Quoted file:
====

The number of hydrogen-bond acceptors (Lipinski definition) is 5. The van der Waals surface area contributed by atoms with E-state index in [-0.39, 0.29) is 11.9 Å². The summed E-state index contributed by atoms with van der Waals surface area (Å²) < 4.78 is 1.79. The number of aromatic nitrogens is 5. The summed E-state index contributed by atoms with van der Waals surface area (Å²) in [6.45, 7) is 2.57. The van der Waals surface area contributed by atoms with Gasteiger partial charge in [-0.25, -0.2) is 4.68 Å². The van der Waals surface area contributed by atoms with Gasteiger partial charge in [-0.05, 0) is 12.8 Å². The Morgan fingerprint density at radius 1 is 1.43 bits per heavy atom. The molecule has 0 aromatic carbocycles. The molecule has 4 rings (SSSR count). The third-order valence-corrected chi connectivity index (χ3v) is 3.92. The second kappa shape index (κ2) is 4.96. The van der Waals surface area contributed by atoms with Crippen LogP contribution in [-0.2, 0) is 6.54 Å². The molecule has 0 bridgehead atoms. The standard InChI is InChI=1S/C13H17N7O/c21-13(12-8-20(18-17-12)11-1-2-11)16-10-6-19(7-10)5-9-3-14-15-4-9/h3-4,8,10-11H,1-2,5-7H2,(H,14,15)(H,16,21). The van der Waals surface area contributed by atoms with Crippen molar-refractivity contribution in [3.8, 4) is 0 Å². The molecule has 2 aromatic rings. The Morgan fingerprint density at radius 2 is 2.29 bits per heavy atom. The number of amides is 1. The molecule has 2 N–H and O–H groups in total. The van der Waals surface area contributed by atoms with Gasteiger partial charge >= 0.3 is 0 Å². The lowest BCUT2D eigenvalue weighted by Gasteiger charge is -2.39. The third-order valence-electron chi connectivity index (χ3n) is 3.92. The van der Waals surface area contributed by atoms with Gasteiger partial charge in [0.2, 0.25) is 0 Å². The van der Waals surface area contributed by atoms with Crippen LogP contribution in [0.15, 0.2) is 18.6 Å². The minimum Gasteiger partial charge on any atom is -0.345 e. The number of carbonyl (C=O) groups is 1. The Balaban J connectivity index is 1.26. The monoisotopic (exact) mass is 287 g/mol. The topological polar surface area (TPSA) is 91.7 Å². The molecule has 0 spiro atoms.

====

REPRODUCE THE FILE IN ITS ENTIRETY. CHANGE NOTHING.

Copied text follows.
The number of hydrogen-bond acceptors (Lipinski definition) is 5. The van der Waals surface area contributed by atoms with E-state index in [-0.39, 0.29) is 11.9 Å². The summed E-state index contributed by atoms with van der Waals surface area (Å²) < 4.78 is 1.79. The number of aromatic nitrogens is 5. The summed E-state index contributed by atoms with van der Waals surface area (Å²) in [6.45, 7) is 2.57. The van der Waals surface area contributed by atoms with Gasteiger partial charge in [-0.25, -0.2) is 4.68 Å². The van der Waals surface area contributed by atoms with Gasteiger partial charge in [-0.05, 0) is 12.8 Å². The Morgan fingerprint density at radius 1 is 1.43 bits per heavy atom. The molecule has 0 aromatic carbocycles. The molecule has 4 rings (SSSR count). The third-order valence-corrected chi connectivity index (χ3v) is 3.92. The second kappa shape index (κ2) is 4.96. The van der Waals surface area contributed by atoms with Crippen LogP contribution in [-0.2, 0) is 6.54 Å². The molecule has 0 bridgehead atoms. The standard InChI is InChI=1S/C13H17N7O/c21-13(12-8-20(18-17-12)11-1-2-11)16-10-6-19(7-10)5-9-3-14-15-4-9/h3-4,8,10-11H,1-2,5-7H2,(H,14,15)(H,16,21). The van der Waals surface area contributed by atoms with Crippen molar-refractivity contribution in [3.8, 4) is 0 Å². The molecule has 2 aromatic rings. The Morgan fingerprint density at radius 2 is 2.29 bits per heavy atom. The number of amides is 1. The molecule has 2 N–H and O–H groups in total. The van der Waals surface area contributed by atoms with Gasteiger partial charge >= 0.3 is 0 Å². The lowest BCUT2D eigenvalue weighted by Gasteiger charge is -2.39. The third-order valence-electron chi connectivity index (χ3n) is 3.92. The van der Waals surface area contributed by atoms with Gasteiger partial charge in [0.2, 0.25) is 0 Å². The van der Waals surface area contributed by atoms with Crippen LogP contribution in [0.15, 0.2) is 18.6 Å². The minimum Gasteiger partial charge on any atom is -0.345 e. The number of carbonyl (C=O) groups is 1. The Balaban J connectivity index is 1.26. The monoisotopic (exact) mass is 287 g/mol. The topological polar surface area (TPSA) is 91.7 Å². The molecule has 0 spiro atoms.